This year, we are delighted to report that Somerville students across all subjects received a record number of firsts and we will be celebrating their excellent exam results with a sequence of subject-based stories to highlight their achievements.
Somerville’s Physics finalists have performed exceptionally well this year. The group of five students achieved four firsts and one upper second and their rankings ranged from first to 13th out of the 88-strong Oxford Physics cohort.
Eduardo Rodriguez ranked first and was awarded a Scott Prize for the Best Performance in the MPhys Examination, a Gibbs Prize for the Best Use of Experimental Apparatus in an MPhys Project and from the College, a Principal’s Prize and a Mary Somerville Prize. Michael Hutcheon was awarded a Principal’s Prize and a Mary Somerville Prize. Jakob Kastelic was awarded a Physics Prize for an MPhys Project in Atomic and Laser Physics, a Principal’s Prize and a Mary Somerville Prize, and is now doing a PhD at Yale in Molecular & Laser Physics. Kenneth Hughes was awarded a Mary Somerville Prize and will begin a PhD in Experimental Solid State Physics at Imperial College, London in October. Richard Brearton will begin a DPhil in Condensed Matter Physics with Professor Thorsten Hesjedal at Oxford University.
Their Tutor, Professor Roman Walczak, attributes part of their success to the group’s ability to work together. He says, ‘they have worked very well as a group and they have supported each other in an exemplary way. They have formed a fantastic team and are a role model for our students.’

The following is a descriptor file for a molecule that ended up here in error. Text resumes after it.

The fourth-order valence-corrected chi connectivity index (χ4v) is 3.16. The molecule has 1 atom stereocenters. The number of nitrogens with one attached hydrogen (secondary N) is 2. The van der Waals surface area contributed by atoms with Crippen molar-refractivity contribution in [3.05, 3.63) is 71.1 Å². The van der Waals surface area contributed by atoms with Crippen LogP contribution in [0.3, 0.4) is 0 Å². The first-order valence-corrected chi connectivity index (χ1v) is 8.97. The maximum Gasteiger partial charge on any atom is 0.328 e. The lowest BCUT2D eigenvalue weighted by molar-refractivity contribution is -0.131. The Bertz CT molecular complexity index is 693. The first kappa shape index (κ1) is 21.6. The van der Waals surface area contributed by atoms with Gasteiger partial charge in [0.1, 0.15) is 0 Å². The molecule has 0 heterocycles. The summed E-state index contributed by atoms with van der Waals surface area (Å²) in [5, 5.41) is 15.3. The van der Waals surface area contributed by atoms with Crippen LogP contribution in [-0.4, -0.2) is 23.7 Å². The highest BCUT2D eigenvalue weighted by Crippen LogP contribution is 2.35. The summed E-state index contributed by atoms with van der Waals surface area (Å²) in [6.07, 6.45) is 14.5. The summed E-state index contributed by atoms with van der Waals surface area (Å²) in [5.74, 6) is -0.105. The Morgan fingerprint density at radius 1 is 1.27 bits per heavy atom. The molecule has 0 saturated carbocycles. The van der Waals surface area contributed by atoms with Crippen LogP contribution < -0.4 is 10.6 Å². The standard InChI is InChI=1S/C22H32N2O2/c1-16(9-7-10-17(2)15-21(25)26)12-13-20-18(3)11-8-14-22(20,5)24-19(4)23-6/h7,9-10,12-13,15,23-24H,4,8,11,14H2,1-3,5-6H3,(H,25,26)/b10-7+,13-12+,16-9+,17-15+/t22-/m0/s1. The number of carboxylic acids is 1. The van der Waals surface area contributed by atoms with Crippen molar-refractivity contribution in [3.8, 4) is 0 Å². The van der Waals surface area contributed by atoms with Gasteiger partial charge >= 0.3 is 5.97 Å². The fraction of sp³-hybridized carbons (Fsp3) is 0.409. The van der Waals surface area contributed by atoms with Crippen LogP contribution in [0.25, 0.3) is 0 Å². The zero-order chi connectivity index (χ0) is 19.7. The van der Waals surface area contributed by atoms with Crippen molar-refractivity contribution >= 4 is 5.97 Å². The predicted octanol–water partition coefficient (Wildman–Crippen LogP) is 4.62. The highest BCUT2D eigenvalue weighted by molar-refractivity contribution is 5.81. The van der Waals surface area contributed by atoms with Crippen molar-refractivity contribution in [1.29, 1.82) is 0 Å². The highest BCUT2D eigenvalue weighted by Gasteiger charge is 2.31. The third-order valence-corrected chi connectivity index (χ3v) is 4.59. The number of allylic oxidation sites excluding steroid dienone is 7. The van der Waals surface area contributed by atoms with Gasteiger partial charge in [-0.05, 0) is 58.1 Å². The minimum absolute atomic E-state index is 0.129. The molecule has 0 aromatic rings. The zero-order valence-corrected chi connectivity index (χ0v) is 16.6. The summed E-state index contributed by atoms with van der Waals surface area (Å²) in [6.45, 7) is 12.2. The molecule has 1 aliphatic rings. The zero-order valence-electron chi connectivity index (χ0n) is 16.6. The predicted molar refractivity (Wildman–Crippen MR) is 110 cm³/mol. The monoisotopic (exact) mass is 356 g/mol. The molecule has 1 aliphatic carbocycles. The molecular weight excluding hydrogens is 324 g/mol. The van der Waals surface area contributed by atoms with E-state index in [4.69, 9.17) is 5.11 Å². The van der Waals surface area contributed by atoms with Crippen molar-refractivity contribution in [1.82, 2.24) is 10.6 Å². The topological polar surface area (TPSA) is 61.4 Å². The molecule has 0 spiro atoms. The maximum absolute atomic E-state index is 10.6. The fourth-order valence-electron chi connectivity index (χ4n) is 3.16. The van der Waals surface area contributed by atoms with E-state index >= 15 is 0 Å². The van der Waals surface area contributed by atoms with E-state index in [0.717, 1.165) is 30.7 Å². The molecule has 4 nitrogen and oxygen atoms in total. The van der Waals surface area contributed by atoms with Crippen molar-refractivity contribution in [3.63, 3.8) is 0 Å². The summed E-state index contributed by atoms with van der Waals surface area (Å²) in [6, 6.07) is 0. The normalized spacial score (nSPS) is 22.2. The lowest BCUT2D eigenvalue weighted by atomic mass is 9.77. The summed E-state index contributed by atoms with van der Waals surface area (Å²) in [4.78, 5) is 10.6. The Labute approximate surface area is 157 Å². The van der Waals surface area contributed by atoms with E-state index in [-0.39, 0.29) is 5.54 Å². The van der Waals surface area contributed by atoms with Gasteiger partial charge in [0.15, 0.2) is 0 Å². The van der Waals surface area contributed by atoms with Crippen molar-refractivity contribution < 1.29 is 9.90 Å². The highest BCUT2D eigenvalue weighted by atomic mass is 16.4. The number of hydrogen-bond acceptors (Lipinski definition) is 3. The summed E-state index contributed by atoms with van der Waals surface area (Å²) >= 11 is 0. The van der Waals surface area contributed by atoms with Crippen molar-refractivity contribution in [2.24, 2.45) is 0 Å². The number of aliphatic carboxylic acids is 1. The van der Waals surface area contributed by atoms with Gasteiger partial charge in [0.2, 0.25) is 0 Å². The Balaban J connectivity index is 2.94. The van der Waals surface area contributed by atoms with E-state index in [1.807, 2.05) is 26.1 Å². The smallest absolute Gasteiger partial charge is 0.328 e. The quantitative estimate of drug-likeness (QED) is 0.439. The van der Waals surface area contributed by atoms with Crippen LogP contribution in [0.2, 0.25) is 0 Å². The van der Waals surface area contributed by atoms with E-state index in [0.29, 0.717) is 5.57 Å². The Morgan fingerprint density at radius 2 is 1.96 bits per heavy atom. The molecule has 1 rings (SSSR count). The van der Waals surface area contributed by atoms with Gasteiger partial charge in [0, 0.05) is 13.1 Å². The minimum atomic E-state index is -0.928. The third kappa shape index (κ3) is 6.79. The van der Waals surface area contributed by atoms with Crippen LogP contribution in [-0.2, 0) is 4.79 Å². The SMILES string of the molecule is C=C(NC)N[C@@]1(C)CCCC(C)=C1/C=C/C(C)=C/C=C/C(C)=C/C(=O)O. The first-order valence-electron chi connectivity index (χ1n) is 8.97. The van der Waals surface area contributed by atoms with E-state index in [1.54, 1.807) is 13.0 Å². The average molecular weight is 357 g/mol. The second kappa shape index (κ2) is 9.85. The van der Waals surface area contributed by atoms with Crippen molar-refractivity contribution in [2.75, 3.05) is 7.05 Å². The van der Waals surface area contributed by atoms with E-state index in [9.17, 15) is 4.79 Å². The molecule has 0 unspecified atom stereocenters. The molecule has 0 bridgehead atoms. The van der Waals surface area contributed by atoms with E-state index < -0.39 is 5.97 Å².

In Trinity term, the team invented a unique and hugely successful revision tactic they dubbed ‘Bar Physics’, whereby they would all individually work on an agreed past exam paper during the day, and then gather in the Terrace Bar in the evening to go over it together. This was repeated almost every single day.
‘This was the most effective way I have ever revised,’ says Kenneth Hughes. ‘It set a schedule automatically, it meant we did almost every single past exam, it allowed us to practise exam technique, and it left the rest of the evening free so that we didn’t destroy ourselves by working all night. Forming a good relationship with the other physicists improved my whole university experience, and no question improved my academic performance.’
‘The support we gave each other is that of discussing solutions, and of holding each other accountable to do the work every single day,’ says Jakob Kastelic. ‘The experience has been fun! While physics problems can often be challenging and frustrating, once we got together in the bar, we would commonly be making all sorts of jokes about it.’